From Komchadluek, March 12, 2012
[Explanation: This is part of a massive campaign rolled out in the media earlier this month. While the organized crime angle is likely a key part of some of the violence in the Thai deep south, the plan itself also reveals some of the realities of the present situation:
1. This definition of the problem is meant to mold public perceptions about what is behind the violence in the deep south and thus gain public support for government initiatives. Gaining public awareness and then support for government action has been a unique feature of Thaksin-related governments. Traditional political parties focus on internal coalition politics and rebuff any attempts to use public opinion to influence the decision-making process.
2. This overall definition of what is happening in the south is classic Thaksin. This definition contends that the trouble is caused by drug-dealing bandits (not separatism or demand for local justice or autonomy) and thus harsh measures (such as extra-judicial killings–a popular and widely accepted practice across the political spectrum) are the proper way of dealing with the situation.
3. At present, the government is locked in battle with the military (particularly Commander-in-Chief Gen. Prayuth) over a variety of issues related to Thaksin as well as the military’s self-proclaimed prerogative to act independently of civilian oversight.
The present government policy for the deep south is to grant limited autonomy and place conditions on the treatment of detainees. However, these plans are simply disregarded by the military. The military still acts independently by using elite forces to detain and torture civilians in the name of extracting intelligence information. This complicates efforts to improve trust between the government and local communities.]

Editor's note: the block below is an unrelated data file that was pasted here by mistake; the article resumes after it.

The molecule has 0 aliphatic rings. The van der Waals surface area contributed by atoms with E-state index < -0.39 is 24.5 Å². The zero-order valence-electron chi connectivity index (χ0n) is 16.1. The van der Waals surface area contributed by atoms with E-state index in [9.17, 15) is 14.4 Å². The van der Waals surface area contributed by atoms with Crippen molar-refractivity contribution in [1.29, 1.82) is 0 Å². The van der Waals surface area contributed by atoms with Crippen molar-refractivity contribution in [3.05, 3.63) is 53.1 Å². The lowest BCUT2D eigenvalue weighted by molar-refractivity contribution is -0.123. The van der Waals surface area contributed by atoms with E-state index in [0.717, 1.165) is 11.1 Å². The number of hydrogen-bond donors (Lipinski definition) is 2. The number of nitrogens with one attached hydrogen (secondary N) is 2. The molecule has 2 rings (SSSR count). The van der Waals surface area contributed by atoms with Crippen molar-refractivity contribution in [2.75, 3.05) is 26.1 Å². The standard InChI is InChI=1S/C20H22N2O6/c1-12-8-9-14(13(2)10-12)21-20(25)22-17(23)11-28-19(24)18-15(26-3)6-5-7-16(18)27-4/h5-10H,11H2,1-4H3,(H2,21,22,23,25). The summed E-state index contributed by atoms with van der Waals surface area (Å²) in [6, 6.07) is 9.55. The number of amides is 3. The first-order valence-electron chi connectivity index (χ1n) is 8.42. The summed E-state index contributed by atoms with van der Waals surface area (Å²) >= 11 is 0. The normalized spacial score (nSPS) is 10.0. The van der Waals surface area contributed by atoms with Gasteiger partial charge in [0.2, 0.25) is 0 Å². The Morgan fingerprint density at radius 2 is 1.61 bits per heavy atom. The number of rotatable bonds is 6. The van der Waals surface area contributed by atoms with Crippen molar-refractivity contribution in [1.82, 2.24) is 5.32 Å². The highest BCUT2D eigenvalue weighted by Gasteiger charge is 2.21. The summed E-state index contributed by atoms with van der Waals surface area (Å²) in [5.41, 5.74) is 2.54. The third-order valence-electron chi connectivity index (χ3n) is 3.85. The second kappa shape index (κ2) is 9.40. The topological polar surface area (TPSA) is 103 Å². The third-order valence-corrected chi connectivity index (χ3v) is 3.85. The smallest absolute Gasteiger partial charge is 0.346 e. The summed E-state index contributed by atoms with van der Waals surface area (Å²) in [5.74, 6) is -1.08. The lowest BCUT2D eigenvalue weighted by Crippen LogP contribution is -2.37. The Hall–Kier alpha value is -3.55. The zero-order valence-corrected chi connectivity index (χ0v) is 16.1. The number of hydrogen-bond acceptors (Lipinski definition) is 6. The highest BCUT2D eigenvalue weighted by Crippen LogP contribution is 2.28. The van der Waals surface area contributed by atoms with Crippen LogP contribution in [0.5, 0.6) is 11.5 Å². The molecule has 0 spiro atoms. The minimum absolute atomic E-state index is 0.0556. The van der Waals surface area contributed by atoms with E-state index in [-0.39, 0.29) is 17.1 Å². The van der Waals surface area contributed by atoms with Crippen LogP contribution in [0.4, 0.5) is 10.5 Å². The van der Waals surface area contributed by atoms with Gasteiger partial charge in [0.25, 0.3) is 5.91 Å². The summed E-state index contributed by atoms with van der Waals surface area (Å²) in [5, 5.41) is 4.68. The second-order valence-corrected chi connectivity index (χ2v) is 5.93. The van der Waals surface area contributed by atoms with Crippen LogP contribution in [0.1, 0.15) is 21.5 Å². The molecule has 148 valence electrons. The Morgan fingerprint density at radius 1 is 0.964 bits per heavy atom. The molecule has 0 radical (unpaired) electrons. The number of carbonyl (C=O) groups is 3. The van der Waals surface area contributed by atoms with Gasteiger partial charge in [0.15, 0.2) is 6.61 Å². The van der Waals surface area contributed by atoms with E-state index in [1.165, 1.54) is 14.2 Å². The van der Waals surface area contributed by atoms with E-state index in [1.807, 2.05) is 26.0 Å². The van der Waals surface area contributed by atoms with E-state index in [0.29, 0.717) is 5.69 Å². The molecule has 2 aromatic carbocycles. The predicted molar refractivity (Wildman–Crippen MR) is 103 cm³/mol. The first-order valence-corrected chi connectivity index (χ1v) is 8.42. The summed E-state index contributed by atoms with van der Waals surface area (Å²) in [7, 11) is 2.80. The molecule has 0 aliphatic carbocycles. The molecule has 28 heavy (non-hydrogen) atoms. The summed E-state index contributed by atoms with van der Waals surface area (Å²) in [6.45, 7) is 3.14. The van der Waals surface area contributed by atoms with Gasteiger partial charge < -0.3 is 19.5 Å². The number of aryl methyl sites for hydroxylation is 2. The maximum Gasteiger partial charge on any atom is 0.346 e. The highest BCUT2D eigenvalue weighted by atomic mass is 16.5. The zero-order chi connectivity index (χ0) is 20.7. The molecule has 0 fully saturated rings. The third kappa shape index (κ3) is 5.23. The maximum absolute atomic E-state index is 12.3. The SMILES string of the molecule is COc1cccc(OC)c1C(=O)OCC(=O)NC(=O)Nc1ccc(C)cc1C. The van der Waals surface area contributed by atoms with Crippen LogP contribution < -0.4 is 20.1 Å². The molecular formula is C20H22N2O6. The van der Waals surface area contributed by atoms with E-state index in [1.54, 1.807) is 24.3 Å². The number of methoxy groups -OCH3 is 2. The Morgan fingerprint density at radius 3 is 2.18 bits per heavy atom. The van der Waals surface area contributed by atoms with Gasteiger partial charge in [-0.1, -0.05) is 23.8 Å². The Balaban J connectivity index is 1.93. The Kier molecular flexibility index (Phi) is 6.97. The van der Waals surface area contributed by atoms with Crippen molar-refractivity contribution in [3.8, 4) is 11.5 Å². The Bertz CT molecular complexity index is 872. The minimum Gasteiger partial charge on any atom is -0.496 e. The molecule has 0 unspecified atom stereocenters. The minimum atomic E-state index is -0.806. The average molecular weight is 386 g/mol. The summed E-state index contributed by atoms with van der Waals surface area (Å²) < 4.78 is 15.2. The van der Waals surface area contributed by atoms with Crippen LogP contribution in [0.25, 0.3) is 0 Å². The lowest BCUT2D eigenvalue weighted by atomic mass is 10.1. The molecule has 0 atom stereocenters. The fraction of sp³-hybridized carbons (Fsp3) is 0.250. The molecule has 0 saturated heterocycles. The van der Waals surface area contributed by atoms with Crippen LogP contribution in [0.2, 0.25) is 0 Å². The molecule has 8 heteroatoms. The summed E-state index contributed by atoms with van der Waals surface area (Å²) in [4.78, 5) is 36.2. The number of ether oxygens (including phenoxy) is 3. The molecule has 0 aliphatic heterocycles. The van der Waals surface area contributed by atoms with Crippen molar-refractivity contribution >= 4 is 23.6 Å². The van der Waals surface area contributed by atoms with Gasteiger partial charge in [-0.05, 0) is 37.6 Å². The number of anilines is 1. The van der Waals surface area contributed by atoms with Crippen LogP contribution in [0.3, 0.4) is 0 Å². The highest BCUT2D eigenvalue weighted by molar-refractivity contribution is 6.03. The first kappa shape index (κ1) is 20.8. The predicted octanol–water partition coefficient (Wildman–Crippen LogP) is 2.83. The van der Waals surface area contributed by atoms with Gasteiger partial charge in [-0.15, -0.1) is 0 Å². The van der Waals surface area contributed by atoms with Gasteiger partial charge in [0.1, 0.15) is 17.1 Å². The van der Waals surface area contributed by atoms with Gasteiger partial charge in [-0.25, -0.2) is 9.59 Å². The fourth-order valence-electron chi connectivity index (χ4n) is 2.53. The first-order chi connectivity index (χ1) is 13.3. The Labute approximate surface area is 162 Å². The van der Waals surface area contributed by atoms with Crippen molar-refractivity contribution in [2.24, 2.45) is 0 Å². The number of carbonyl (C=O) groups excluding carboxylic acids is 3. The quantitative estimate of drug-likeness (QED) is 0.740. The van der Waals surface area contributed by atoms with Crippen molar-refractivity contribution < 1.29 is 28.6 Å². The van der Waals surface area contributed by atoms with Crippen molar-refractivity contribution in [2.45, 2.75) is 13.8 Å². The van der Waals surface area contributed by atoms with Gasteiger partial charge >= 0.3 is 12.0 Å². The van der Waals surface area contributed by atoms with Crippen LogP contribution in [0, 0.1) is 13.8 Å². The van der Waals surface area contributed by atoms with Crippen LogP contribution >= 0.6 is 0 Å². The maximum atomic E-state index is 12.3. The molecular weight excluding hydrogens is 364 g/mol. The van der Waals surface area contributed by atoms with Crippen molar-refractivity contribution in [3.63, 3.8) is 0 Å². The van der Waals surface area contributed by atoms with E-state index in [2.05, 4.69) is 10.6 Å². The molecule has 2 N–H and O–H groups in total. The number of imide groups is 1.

The headlines: Drug and arms networks that are troubling the South are revealed. They flow from the North to Bangkok, down to Songkhla and into Malaysia.
Text: Komchadluek reveals the nationwide cycle of drugs, contraband goods and arms connected to the southern violence and international criminals. Songkhla is identified as a stop-off for all kinds of goods before distribution inside and outside the country.
First panel: Drug route: Amphetamines and marijuana from neighboring countries are sent through the North, the Northeast and the East, stopping in Bangkok before being sent down to Songkhla and into Malaysia and Singapore.
Club drugs from Malaysia and Singapore stop off in Songkhla before being sent up to Bangkok. [The term “club drugs” is used as an English term spelled phonetically in Thai. They refer to more trendy drugs such as ecstasy that are popular with club-goers.]
Arms route: Arms from Burma are sent through the North, stopping in Bangkok before continuing on to Songkhla and then for use in the violence in three southernmost provinces.
Orange-colored provinces -> 31 provinces with a very high level of drugs
Yellow-colored provinces -> 33 provinces with a moderate level of drugs
Downward-heading arrows on top, from left to right: Drugs are delivered from Burma to Bangkok — Arms are delivered from Burma to Bangkok — Drugs are delivered from Laos to Bangkok.
Downward-heading arrows on bottom, from left to right: Drugs from Bangkok are sent to Songkhla — Arms from Bangkok are sent to Songkhla.
Upward-heading arrow at bottom: Drugs from Songkhla are sent to Bangkok.
Left-heading arrow in the middle: Drugs are delivered from Cambodia to Bangkok.
Left-headed arrow down below: Drugs are sent from Malaysia and Singapore.
Right-headed arrow down below: Drugs are sent to Malaysia and Singapore.
By the money: Stop-off for drugs, arms and contraband goods.
On the fire: Arms are brought down to foment violence in the three provinces.